Xynteo’s Nyla Khan catches up with Selim Tansug, Vice President of Logistics at Unilever about founding Embark, a reverse-mentoring programme in which refugees mentor business leaders that supports refugee integration.
The Embark project came out of the Leadership Vanguard, a year-long acceleration and leadership development programme bringing together senior leaders from global businesses and organisations to accelerate business models that drive positive social and environmental impact.
In 2017, I worked with a group of leaders, as part of the leadership Vanguard programme, on how we could apply our collective business capabilities to understand and respond to the challenges of the Syrian refugee crisis. Selim, a Unilever participant, had witnessed first-hand the scale of the Syrian crisis, with millions of people fleeing war and violence. As Syrian refugees began arriving in Istanbul, he saw the changing demographics and attitudes in his home city and wanted to do something.
Selim and I travelled around Istanbul and to the southern city of Sanilurfa to meet with young Syrians, local businesses, and other stakeholders to understand the role that business could play in supporting the social and economic integration of refugees in Turkey. It was a pivotal moment. With the support of Unilever Turkey, Xynteo and the Future is Brighter Youth Platform (Gelecek Daha Net), we launched a pilot initiative called Embark, a reverse-mentoring programme in which refugees educate business leaders about their experiences and how better to engage refugee communities and business leaders coach refugees on employability.
Since then, driven by Embark team with support from Unilever Turkey, the programme has delivered four cohorts, supported 100 mentor pairings, brought on new partners, including Mastercard Turkey, the EBRD and Mikado Consulting and is now expanding its activities to reach other young migrants with employability training and social entrepreneurship programme. With Unilever support, it is now launching in Europe. Three years on, I caught up with Selim on how it all began.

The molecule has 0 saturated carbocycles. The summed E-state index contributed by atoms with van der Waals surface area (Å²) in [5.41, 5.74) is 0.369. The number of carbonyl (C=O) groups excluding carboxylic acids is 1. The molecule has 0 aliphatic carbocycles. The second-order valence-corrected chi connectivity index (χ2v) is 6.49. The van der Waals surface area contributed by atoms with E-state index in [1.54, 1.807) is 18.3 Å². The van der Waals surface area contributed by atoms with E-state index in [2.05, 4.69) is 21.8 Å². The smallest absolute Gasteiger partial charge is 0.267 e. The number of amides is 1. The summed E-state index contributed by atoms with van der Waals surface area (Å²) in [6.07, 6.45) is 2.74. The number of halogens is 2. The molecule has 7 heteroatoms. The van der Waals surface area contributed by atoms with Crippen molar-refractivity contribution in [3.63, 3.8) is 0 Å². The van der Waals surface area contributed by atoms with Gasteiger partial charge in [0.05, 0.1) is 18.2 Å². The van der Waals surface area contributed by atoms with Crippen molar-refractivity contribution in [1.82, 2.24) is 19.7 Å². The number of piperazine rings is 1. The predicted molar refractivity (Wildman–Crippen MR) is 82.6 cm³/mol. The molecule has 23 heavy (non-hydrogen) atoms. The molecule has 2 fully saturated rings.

Take us back to 2017 – what made you think we needed to focus on the Syrian community arriving in Istanbul?
First, there was a significant negative perception of the Syrian community building that needed to be addressed – people would say that Syrian’s created more burglaries or brought new illnesses. Second, Syrians were being kept in camps away from society, but you can’t keep 3 million people in tents and pretend they don’t exist. Everything was negative, and I felt that if you want something to change, you have to do something about it rather than just complain.
What did you learn on that first trip we took together?
Meeting with young Syrians was a really pivotal moment for me. I see myself as quite open minded, but our trip made me confront my own unconscious biases. If I’m honest, I had never realised that there were such extremely talented and qualified people who were refugees - double majors in engineering, speaking perfect English – and some were more qualified than me. The only “mistake” these people had was being born in Syria.